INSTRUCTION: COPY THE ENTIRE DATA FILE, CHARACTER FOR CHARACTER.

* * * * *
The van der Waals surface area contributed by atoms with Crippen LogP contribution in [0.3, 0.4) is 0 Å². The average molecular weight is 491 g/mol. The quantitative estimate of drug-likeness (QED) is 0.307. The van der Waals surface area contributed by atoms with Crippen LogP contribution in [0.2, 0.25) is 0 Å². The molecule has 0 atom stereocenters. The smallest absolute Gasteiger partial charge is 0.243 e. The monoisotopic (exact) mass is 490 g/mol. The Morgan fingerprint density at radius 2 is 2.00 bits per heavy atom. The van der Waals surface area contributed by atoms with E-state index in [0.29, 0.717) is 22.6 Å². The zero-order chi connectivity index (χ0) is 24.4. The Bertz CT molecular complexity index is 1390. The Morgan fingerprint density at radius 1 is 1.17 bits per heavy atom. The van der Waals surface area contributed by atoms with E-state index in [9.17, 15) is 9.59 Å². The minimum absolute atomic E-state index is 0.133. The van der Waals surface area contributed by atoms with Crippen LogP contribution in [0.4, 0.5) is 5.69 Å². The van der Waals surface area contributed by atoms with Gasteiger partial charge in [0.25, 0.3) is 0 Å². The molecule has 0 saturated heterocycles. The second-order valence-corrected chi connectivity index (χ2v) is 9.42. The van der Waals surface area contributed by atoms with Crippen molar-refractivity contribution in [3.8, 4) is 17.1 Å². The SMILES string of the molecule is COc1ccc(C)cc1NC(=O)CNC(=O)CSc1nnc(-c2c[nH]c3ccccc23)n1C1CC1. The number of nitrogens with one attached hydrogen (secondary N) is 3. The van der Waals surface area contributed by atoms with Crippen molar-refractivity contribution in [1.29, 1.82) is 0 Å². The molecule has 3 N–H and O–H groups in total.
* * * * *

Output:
The van der Waals surface area contributed by atoms with Crippen LogP contribution in [0.3, 0.4) is 0 Å². The average molecular weight is 491 g/mol. The quantitative estimate of drug-likeness (QED) is 0.307. The van der Waals surface area contributed by atoms with Crippen LogP contribution in [0.2, 0.25) is 0 Å². The molecule has 0 atom stereocenters. The smallest absolute Gasteiger partial charge is 0.243 e. The monoisotopic (exact) mass is 490 g/mol. The Morgan fingerprint density at radius 2 is 2.00 bits per heavy atom. The van der Waals surface area contributed by atoms with E-state index in [0.29, 0.717) is 22.6 Å². The zero-order chi connectivity index (χ0) is 24.4. The Bertz CT molecular complexity index is 1390. The Morgan fingerprint density at radius 1 is 1.17 bits per heavy atom. The van der Waals surface area contributed by atoms with E-state index in [9.17, 15) is 9.59 Å². The minimum absolute atomic E-state index is 0.133. The van der Waals surface area contributed by atoms with Crippen LogP contribution in [0.4, 0.5) is 5.69 Å². The van der Waals surface area contributed by atoms with Gasteiger partial charge in [0.25, 0.3) is 0 Å². The molecule has 0 saturated heterocycles. The second-order valence-corrected chi connectivity index (χ2v) is 9.42. The van der Waals surface area contributed by atoms with Crippen molar-refractivity contribution in [3.8, 4) is 17.1 Å². The SMILES string of the molecule is COc1ccc(C)cc1NC(=O)CNC(=O)CSc1nnc(-c2c[nH]c3ccccc23)n1C1CC1. The number of nitrogens with one attached hydrogen (secondary N) is 3. The van der Waals surface area contributed by atoms with Crippen molar-refractivity contribution in [1.29, 1.82) is 0 Å². The molecule has 3 N–H and O–H groups in total.